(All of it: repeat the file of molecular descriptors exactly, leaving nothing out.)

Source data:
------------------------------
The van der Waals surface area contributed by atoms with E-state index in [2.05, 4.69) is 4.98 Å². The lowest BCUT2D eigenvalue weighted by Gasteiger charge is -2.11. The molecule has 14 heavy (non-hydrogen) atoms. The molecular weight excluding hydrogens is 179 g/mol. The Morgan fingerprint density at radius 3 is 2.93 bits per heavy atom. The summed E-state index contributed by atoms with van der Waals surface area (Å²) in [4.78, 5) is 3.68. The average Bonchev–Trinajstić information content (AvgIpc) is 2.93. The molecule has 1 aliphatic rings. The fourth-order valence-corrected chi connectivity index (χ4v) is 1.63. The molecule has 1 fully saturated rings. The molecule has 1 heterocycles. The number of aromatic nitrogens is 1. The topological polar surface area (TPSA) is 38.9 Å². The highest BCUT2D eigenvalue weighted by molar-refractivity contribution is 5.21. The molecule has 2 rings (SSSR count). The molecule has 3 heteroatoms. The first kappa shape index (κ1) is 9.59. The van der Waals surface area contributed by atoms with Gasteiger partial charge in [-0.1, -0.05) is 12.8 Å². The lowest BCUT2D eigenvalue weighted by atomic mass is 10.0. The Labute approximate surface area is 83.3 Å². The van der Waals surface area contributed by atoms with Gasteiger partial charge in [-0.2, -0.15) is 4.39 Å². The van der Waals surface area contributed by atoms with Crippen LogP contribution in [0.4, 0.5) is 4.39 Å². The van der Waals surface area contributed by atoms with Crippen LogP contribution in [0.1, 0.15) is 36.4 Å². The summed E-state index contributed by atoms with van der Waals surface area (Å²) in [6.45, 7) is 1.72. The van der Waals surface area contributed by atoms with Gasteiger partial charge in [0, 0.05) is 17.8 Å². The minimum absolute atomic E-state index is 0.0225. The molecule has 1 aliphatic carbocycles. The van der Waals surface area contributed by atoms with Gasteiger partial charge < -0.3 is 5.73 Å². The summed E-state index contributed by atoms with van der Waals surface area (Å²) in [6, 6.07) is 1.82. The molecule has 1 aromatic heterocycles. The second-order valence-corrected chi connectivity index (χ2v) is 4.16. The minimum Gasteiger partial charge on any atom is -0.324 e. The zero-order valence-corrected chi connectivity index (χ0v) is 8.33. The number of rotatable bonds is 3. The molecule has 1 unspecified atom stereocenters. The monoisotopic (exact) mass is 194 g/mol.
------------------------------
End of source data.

The van der Waals surface area contributed by atoms with E-state index in [2.05, 4.69) is 4.98 Å². The lowest BCUT2D eigenvalue weighted by Gasteiger charge is -2.11. The molecule has 14 heavy (non-hydrogen) atoms. The molecular weight excluding hydrogens is 179 g/mol. The Morgan fingerprint density at radius 3 is 2.93 bits per heavy atom. The summed E-state index contributed by atoms with van der Waals surface area (Å²) in [4.78, 5) is 3.68. The average Bonchev–Trinajstić information content (AvgIpc) is 2.93. The molecule has 1 aliphatic rings. The fourth-order valence-corrected chi connectivity index (χ4v) is 1.63. The molecule has 1 fully saturated rings. The molecule has 1 heterocycles. The number of aromatic nitrogens is 1. The topological polar surface area (TPSA) is 38.9 Å². The highest BCUT2D eigenvalue weighted by molar-refractivity contribution is 5.21. The molecule has 2 rings (SSSR count). The molecule has 3 heteroatoms. The first kappa shape index (κ1) is 9.59. The van der Waals surface area contributed by atoms with Gasteiger partial charge in [-0.1, -0.05) is 12.8 Å². The lowest BCUT2D eigenvalue weighted by atomic mass is 10.0. The Labute approximate surface area is 83.3 Å². The van der Waals surface area contributed by atoms with Gasteiger partial charge in [-0.2, -0.15) is 4.39 Å². The van der Waals surface area contributed by atoms with Crippen LogP contribution in [0.4, 0.5) is 4.39 Å². The van der Waals surface area contributed by atoms with Crippen LogP contribution in [0.1, 0.15) is 36.4 Å². The summed E-state index contributed by atoms with van der Waals surface area (Å²) in [6.45, 7) is 1.72. The van der Waals surface area contributed by atoms with Gasteiger partial charge in [0, 0.05) is 17.8 Å². The minimum absolute atomic E-state index is 0.0225. The molecule has 1 aliphatic carbocycles. The van der Waals surface area contributed by atoms with Gasteiger partial charge < -0.3 is 5.73 Å². The summed E-state index contributed by atoms with van der Waals surface area (Å²) in [6, 6.07) is 1.82. The molecule has 1 aromatic heterocycles. The second-order valence-corrected chi connectivity index (χ2v) is 4.16. The minimum Gasteiger partial charge on any atom is -0.324 e. The zero-order valence-corrected chi connectivity index (χ0v) is 8.33. The number of rotatable bonds is 3. The molecule has 1 unspecified atom stereocenters. The monoisotopic (exact) mass is 194 g/mol.